While there is a cost to becoming a member, they offer a number of free tools and resources, including COVID-19 small business resources and mentoring:
The OUT For Business Mentoring Program empowers LGBT+ entrepreneurs to thrive as they start or grow their business. The program connects mentors and mentees to create mutual learning, build relationships, bolster networks and overcome the specific challenges of an LGBT+ entrepreneur, fast-tracking the youth entrepreneurs’ success.
The Program leverages existing small business/enterprise programs supporting entrepreneurs. However, this program is unique in a way that specifically assists LGBT+ Youth Entrepreneurs. You can learn more about that here, and apply to be part of the next cohort here.
The Canadian Federation of Independent Business (CFIB) is the country’s champion of small business. With over 110,000 members, they are Canada’s largest non-profit organization devoted to creating and supporting an environment where your business can succeed.
Across Canada, they advocate for small business with politicians and decision-makers. As a non-partisan organization, they influence public policy based on their members’ views, ensuring that you have a chance to affect the laws and policies that affect your business.
They provide specialized business resources, including on-call counsellors, to help you navigate the daily challenges of running your business. They also keep you informed on key issues so that you can focus on managing your business.
Missed the first installment?
We shared 5 simple ways to use LinkedIn to access exactly the right mentors to help grow your small business without spending a dime. You can read that here.
On deck ...
In the next installment, we’ll take a look at some of the NGO and collaborative business resources that match you with the best mentors to help grow your small business.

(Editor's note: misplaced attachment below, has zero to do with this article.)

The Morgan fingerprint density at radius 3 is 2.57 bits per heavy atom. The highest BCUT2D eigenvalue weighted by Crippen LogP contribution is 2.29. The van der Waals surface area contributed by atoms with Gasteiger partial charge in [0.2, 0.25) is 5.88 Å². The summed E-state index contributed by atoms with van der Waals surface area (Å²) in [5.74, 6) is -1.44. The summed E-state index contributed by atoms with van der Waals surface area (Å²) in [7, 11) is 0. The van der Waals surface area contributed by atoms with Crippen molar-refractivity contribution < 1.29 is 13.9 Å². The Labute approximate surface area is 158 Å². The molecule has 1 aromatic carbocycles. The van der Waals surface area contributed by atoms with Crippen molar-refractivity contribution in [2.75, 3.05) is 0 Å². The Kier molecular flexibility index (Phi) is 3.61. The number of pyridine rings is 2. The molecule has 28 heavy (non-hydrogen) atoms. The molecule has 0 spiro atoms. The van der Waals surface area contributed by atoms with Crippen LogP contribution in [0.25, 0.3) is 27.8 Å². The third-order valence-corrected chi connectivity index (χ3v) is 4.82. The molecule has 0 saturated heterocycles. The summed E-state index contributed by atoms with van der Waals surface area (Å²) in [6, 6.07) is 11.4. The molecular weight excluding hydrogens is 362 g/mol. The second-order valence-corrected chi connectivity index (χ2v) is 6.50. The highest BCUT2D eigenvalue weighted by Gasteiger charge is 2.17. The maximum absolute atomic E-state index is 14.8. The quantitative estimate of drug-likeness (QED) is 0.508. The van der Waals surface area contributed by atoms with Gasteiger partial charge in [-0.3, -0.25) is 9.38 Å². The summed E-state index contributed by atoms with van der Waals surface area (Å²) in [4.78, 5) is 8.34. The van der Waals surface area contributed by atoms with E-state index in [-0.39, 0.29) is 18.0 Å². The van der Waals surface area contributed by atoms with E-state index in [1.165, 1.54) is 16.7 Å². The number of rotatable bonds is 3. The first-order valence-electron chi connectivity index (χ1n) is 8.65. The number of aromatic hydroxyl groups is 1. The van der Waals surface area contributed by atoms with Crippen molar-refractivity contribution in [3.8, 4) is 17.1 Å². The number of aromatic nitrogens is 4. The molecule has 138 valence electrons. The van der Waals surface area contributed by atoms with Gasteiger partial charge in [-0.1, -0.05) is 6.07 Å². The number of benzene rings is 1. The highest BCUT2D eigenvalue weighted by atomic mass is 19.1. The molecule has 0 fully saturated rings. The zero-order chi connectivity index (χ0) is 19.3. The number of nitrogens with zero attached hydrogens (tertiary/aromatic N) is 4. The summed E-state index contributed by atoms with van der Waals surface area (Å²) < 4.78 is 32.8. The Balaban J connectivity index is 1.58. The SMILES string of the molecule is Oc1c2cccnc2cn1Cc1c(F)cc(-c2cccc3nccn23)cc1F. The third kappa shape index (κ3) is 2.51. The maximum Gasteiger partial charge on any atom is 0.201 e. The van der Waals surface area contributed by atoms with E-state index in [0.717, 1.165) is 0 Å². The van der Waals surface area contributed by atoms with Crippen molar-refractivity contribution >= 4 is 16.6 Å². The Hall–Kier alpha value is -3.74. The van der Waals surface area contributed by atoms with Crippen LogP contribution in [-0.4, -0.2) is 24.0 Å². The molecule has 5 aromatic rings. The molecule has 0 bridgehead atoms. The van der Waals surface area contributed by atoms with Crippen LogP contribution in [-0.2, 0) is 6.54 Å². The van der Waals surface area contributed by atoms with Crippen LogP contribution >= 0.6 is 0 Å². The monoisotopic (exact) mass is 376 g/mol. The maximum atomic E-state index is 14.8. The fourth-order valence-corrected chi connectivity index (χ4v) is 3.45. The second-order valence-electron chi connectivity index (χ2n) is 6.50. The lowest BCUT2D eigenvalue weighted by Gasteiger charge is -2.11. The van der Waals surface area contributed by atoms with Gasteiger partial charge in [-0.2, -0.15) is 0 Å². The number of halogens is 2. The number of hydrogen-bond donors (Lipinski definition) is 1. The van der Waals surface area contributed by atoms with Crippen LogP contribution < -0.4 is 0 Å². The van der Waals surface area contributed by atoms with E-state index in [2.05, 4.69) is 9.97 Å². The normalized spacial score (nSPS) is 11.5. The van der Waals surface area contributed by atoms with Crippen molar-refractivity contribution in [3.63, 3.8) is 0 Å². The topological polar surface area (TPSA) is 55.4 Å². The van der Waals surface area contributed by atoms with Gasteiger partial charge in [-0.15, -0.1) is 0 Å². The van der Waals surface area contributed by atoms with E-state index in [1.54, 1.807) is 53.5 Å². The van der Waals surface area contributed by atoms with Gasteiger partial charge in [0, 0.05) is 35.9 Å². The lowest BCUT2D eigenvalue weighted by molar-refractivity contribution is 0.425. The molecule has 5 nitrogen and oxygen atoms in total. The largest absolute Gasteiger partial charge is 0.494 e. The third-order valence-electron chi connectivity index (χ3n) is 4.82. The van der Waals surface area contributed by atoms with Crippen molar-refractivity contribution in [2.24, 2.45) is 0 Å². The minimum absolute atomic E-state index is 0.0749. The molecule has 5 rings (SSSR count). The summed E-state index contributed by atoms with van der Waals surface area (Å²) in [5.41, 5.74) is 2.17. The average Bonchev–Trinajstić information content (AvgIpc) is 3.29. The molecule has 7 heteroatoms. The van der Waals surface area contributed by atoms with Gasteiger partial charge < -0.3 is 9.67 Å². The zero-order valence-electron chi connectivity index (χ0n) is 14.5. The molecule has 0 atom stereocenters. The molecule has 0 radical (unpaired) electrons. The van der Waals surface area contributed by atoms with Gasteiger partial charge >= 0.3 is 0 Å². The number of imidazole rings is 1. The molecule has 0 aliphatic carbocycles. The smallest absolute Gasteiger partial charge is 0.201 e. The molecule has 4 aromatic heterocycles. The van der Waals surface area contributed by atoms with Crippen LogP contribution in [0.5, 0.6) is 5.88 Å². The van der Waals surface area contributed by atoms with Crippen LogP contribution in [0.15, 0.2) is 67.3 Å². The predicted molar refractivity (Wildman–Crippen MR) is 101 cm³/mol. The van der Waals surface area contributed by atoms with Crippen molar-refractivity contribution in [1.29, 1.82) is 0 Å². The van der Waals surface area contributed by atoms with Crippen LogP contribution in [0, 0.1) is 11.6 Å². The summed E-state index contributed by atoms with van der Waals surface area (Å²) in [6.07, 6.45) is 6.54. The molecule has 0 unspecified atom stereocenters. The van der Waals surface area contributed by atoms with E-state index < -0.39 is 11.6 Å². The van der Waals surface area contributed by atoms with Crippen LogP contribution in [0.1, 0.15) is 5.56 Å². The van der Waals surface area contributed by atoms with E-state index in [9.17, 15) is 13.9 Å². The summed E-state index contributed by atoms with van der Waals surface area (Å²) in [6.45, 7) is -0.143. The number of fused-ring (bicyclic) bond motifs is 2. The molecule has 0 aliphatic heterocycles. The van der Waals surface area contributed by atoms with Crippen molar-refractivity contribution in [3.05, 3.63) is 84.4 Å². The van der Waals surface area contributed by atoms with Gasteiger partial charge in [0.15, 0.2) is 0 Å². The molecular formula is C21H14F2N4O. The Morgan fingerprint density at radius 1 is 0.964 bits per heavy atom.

After that, we'll explore:
Looking for more small business help?
80% of entrepreneurs with a mentor are still in business after a year. With 30% of small businesses failing within the first two years, having access to the right resources and advice is critical. The study by SCORE showed just how big a game-changer mentors can be.
Small businesses (less than 100 paid employees) account for 99.9% of all U.S. businesses and 97.9% of all Canadian businesses, with micro-businesses (less than 10 employees) accounting for 75.3% of private-sector employers. Small businesses are the lifeblood of our communities and our economy, and with the current economic crisis, they’re fighting for their lives.
Part 1 of a 5-part series to help you access FREE mentors to help you grow your small business.
With a drastically changed economy, many businesses are finding the need to pivot to embrace new products and services quickly. Being agile means survival.
There are a handful of simple, FREE tools that will help you understand the opportunities emerging within your market in real-time. It’s like having a team of virtual assistants whose job is to gather market insights and competitive intelligence and drop them on your doorstep, allowing you to find the right resources and ideas to adapt quickly.
The differentiation strategy that helps you not only survive but thrive is only a click away!